Fans of fist fights and gun battles may find this boring. People like myself, who have spent many years researching and working within libraries and archives, will find ourselves mesmerized as Smiley reads files and interviews other ex-employees of the intelligence services in order to build the perfect mousetrap.

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review 2018-08-20 16:36
Ian Fleming / Andrew Lycett
Ian Fleming - Andrew Lycett

 

***2018 Summer of Spies***

If you are a feminist who is planning to read any of the James Bond books, I would highly recommend that you also read this biography of their author, Ian Fleming. Knowing his background changes nothing in the novels, but at least gives the reader some glimpse of why they contain the prejudices that they do.

Fleming’s life is an excellent example of that old adage “As the twig is bent, so grows the tree.” I am hardly an apologist for Mr. Fleming, but his circumstances certainly made him into the man and author that he was. His father died when he was young and he was left with only an extremely controlling egocentric mother. If I’m reading between the lines correctly, Ian was an introvert, perfectly happy by himself, but forced by his social position and extroverted relatives to try to conform to the extrovert ideal. He loved comfortable living, with plenty of cards, cigarettes and liquor, but didn’t have the family money to rely on. Work was definitely a bore that he had to perform in order to support his desired lifestyle. The only time he really engaged was during his stint in Naval Intelligence during WWII. Finally, he had discovered a job that used his ability to make contacts across ranks, classes and nationalities.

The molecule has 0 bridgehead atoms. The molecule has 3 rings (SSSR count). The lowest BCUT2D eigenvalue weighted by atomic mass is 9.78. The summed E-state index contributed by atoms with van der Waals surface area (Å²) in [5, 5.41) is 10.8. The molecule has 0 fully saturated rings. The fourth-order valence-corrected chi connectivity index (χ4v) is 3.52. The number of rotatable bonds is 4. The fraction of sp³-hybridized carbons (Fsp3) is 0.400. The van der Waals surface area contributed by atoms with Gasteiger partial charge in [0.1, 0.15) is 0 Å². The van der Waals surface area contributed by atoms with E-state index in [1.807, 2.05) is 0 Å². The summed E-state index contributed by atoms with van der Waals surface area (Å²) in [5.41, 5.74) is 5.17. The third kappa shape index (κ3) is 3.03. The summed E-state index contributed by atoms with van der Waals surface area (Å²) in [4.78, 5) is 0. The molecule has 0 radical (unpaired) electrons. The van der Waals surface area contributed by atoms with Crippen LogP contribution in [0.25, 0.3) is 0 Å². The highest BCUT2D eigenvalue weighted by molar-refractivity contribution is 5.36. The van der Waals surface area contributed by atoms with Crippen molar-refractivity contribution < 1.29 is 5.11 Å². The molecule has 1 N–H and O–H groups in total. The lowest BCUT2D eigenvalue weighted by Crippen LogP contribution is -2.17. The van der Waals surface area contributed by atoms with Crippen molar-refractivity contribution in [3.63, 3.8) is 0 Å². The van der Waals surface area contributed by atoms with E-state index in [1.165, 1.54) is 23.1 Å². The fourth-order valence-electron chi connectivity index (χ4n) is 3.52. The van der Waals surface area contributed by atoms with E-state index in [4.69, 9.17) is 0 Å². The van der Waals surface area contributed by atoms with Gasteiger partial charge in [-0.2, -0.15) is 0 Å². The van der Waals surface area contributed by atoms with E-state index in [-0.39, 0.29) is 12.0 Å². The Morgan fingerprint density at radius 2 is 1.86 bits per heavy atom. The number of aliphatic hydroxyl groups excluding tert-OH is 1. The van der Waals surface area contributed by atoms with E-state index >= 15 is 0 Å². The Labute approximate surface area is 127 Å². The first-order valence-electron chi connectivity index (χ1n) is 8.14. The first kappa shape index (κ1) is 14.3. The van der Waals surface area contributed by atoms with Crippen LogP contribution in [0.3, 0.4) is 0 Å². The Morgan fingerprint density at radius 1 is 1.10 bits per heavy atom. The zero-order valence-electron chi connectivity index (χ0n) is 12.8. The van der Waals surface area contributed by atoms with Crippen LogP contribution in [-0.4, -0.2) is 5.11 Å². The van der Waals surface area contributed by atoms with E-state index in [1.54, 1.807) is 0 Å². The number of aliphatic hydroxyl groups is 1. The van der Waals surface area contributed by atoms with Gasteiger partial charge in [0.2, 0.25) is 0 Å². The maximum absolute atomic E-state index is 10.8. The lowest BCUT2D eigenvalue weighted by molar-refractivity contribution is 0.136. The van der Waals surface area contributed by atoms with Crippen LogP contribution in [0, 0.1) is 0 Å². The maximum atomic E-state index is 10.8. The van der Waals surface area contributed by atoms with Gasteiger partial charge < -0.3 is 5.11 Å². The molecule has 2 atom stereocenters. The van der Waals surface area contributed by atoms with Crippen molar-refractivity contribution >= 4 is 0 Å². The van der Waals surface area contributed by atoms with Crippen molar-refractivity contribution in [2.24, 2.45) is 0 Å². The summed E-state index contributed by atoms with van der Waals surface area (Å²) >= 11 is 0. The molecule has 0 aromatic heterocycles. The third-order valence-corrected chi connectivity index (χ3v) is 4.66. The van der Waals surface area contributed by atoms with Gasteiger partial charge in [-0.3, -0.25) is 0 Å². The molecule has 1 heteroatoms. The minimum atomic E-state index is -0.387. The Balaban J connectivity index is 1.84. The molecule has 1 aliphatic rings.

However, if Fleming didn’t see a benefit coming to him from someone, he could be incredibly rude and cutting. I look at photos of the man and I cannot imagine how he achieved the parade of young women through his bedroom, but he must have exuded charm to them. When one hostess took him to task for his treatment of one of her friends, calling him a cad, he replied, “You’re quite right, Mrs. Leitner. Shall we have a drink on it?” Which they did and became friends. He was known to tell people that women were on parr with dogs for him.